The movie was really obviously made for television, and replete with inoffensive cinematography, garbage music, terrible sound recording and editing (I get that it's supposed to be windy because tornadoes, but when the wind noise is louder than the dialogue during a normal scene, get a fucking wind sock), and tepid melodrama. It's even infused with morals and I felt like I learned valuable lessons both about the importance of responsibility, and the importance of family.
The writing is mediocre at best, with different characters using the same expressions - this is probably something that most people wouldn't notice unless they were really looking for it. I'm really looking for it because it really bothers me.
The whole plot of the movie is just people driving around trying to find other people who manage to leave where they're at right before their loved ones get there, which is pretty boring after an hour or so.
The only people the movie cares about at all are the small band of central characters which include the main kid (Devon Sawa), his parents (John Schneider and Lori Hallier), his aunt (Jhene Irwin), his best friend (Amos Crawley), and his best friend's sister (Laura Bertram). Twisters rip through trailer parks with no fucks given, a twister destroys the main kid's entire neighbourhood and the only people we even see emerging from the wreckage are the main characters. There's a thing where the best friend's parents went "to the lake" for the weekend, which sounds like a horrible fucking place to be when there's a bunch of twisters happening, but we never get any mention of whether they turned out to be okay or how the siblings were dealing with the trauma of experiencing back to back tornadoes without their parents because the only parents the movie cares about are the main kid's parents.
The unfortunate thing is that the best friend character is actually the more interesting of the two kids. He's really into tornadoes and weather patterns, he's from California so he doesn't know what the fuck to do during a tornado, and he's suddenly saddled with the responsibility of looking out for his sisters (which he does a fine job of, by the way). The actual main character is a whiny disappointment who's struggling with the fact that his dad is a jock and he's... not a jock (I may have missed it but I don't think the movie ever told us exactly what he is into), and coping very well with having a new baby brother. So the boring character is the focus and the actually good character is used primarily to remind us that chubby kids like to eat. I'm not even going to get into that beyond saying, fuck that movie trope.
The other character I liked was the super anxious meteorologist (David Ferry) who is tracking the storm and provides useful information to me, the viewer, about why this particular tornado event was so devastating. He became an important-ish part of the plot later but still, could've used more screen time, probably should've been the main character.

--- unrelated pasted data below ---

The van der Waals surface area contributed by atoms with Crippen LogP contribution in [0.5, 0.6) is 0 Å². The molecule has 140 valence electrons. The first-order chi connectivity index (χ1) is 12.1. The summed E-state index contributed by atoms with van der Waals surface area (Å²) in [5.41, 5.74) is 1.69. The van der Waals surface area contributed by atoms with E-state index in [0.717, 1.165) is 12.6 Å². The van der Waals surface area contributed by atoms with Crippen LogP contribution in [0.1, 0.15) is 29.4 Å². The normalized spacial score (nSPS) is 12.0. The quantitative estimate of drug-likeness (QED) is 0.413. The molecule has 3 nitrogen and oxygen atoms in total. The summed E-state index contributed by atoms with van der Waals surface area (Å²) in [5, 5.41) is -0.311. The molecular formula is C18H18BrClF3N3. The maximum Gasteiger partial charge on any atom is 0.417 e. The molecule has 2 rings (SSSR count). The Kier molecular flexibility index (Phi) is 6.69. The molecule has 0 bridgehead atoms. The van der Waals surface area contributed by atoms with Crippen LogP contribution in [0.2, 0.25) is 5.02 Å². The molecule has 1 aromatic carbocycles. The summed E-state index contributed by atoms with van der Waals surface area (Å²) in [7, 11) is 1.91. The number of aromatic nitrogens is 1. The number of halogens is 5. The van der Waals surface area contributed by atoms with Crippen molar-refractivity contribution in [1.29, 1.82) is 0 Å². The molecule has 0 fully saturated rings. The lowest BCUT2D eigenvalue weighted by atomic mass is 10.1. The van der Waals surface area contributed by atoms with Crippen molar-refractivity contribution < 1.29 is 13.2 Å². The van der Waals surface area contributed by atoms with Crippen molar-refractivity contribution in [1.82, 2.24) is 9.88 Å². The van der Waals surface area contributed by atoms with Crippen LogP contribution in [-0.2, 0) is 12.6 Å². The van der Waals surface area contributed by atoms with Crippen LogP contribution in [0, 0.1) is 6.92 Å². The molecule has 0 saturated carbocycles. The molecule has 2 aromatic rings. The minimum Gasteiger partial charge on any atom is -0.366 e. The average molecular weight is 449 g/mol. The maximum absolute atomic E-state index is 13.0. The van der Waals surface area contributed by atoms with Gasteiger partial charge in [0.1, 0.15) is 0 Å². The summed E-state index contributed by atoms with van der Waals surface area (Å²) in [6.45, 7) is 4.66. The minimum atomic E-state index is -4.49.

The third interesting character was the dad, who was kind of a fucking dick to his kid, but obviously cared about him, and then boom it turns out he's not the kid's dad, he's his step dad and maybe he's got this insecurity thing about the kid's relationship to his dead dad. What an interesting family dynamic that actually managed to make the movie more engaging.
The truly interesting thing about this movie is that it was released a full three months before Twister, and about a year before Dante's Peak, which is weird because it feels like a mashed up rip off of both of those movies. When I was watching it I assumed that it had been made to capitalize on the popularity of Twister, but nope, it came out first.
The other thing worth noting about Night of the Twisters is that, even though for the most part it's lame and dull, the parts where the tornadoes are happening are fucking intense.
When the first tornado hits, the mom is at work, the dad has gone to get grandma, and the kid and his friend are alone in the house. Twister starts twisting and the main kid goes upstairs to get the baby and like, the tornado rips the fucking wall off the nursery and you can see the funnel cloud through the hole and it's getting closer and closer and I'm sitting in the library at school getting goosebumps coz it was fucking great.
It took a long time for there to be another tornado and this one did not disappoint. The family has to outrun it in their car and there's this other car behind them and that person apparently isn't driving fast enough because you just see their headlights get sucked up into the funnel and if that wasn't the coolest fucking thing I've seen in a movie this year I don't know what is.
So, yeah, ultimately I have mixed feelings about this movie. It was mostly stupid and boring but also has some of the best storm scenes I've ever seen so I guess I'll call it a draw? The whole movie is available to watch on youtube here (the part with the car getting sucked into the twister is around 1:22:00).
- The tornadologist character (+1)
- Fucking great tornado action (+4), yes I am giving that many points the tornado stuff was that good
- Made for TV feel (-2)
- Denim everywhere (-1)
- Movie says "fuck you" to everybody who isn't the main character (-3)
- Lessons (-2)
- "Ha ha, fat people like to eat" (-1)
- Guy is pinned underneath pickup truck, probably for hours, and still cogent enough to hold a conversation (-1)
- The movie had an epilogue to tell me what happened to all the characters I don't give a fuck about a year later (-1)
- Too much chat not enough splat (-1)
- Set in Nebraska, shot in Ontario (-1)
Final Score: -8
Directed by: Timothy Bond. Written by: Sam Graham and Chris Hubbell, based on the novel by Ivy Ruckman. Starring: Devon Sawa, John Schneider, Lori Hallier, Amos Crawley, Laura Bertram, David Ferry, Jhene Irwin, Helen Hughes.